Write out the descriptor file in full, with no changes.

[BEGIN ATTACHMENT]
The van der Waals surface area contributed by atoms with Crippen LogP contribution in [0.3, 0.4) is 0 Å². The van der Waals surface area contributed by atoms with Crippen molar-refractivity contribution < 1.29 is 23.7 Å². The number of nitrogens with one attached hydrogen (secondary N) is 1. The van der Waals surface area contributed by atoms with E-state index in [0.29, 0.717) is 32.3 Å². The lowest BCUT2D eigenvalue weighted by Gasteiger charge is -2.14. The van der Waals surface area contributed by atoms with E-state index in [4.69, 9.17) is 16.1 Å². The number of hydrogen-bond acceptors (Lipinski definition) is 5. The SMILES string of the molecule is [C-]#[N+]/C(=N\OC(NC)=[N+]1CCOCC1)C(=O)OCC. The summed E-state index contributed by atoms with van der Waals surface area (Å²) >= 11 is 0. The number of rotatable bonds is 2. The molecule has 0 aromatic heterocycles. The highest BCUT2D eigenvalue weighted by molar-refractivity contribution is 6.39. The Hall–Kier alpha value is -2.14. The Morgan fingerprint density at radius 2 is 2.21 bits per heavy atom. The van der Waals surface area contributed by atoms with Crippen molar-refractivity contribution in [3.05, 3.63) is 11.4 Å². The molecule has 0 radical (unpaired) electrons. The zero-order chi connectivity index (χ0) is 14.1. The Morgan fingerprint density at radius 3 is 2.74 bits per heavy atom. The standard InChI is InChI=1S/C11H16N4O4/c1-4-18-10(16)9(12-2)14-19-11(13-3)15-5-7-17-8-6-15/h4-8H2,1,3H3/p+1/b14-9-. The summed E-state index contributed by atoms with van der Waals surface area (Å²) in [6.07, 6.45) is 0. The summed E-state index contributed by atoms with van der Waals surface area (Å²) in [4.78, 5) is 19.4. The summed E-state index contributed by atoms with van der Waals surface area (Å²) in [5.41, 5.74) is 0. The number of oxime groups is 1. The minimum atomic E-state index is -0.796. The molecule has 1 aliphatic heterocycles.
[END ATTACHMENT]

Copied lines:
The van der Waals surface area contributed by atoms with Crippen LogP contribution in [0.3, 0.4) is 0 Å². The van der Waals surface area contributed by atoms with Crippen molar-refractivity contribution < 1.29 is 23.7 Å². The number of nitrogens with one attached hydrogen (secondary N) is 1. The van der Waals surface area contributed by atoms with E-state index in [0.29, 0.717) is 32.3 Å². The lowest BCUT2D eigenvalue weighted by Gasteiger charge is -2.14. The van der Waals surface area contributed by atoms with E-state index in [4.69, 9.17) is 16.1 Å². The number of hydrogen-bond acceptors (Lipinski definition) is 5. The SMILES string of the molecule is [C-]#[N+]/C(=N\OC(NC)=[N+]1CCOCC1)C(=O)OCC. The summed E-state index contributed by atoms with van der Waals surface area (Å²) >= 11 is 0. The number of rotatable bonds is 2. The molecule has 0 aromatic heterocycles. The highest BCUT2D eigenvalue weighted by molar-refractivity contribution is 6.39. The Hall–Kier alpha value is -2.14. The Morgan fingerprint density at radius 2 is 2.21 bits per heavy atom. The van der Waals surface area contributed by atoms with Crippen molar-refractivity contribution in [3.05, 3.63) is 11.4 Å². The molecule has 0 radical (unpaired) electrons. The zero-order chi connectivity index (χ0) is 14.1. The Morgan fingerprint density at radius 3 is 2.74 bits per heavy atom. The standard InChI is InChI=1S/C11H16N4O4/c1-4-18-10(16)9(12-2)14-19-11(13-3)15-5-7-17-8-6-15/h4-8H2,1,3H3/p+1/b14-9-. The summed E-state index contributed by atoms with van der Waals surface area (Å²) in [6.07, 6.45) is 0. The summed E-state index contributed by atoms with van der Waals surface area (Å²) in [4.78, 5) is 19.4. The summed E-state index contributed by atoms with van der Waals surface area (Å²) in [5.41, 5.74) is 0. The number of oxime groups is 1. The minimum atomic E-state index is -0.796. The molecule has 1 aliphatic heterocycles.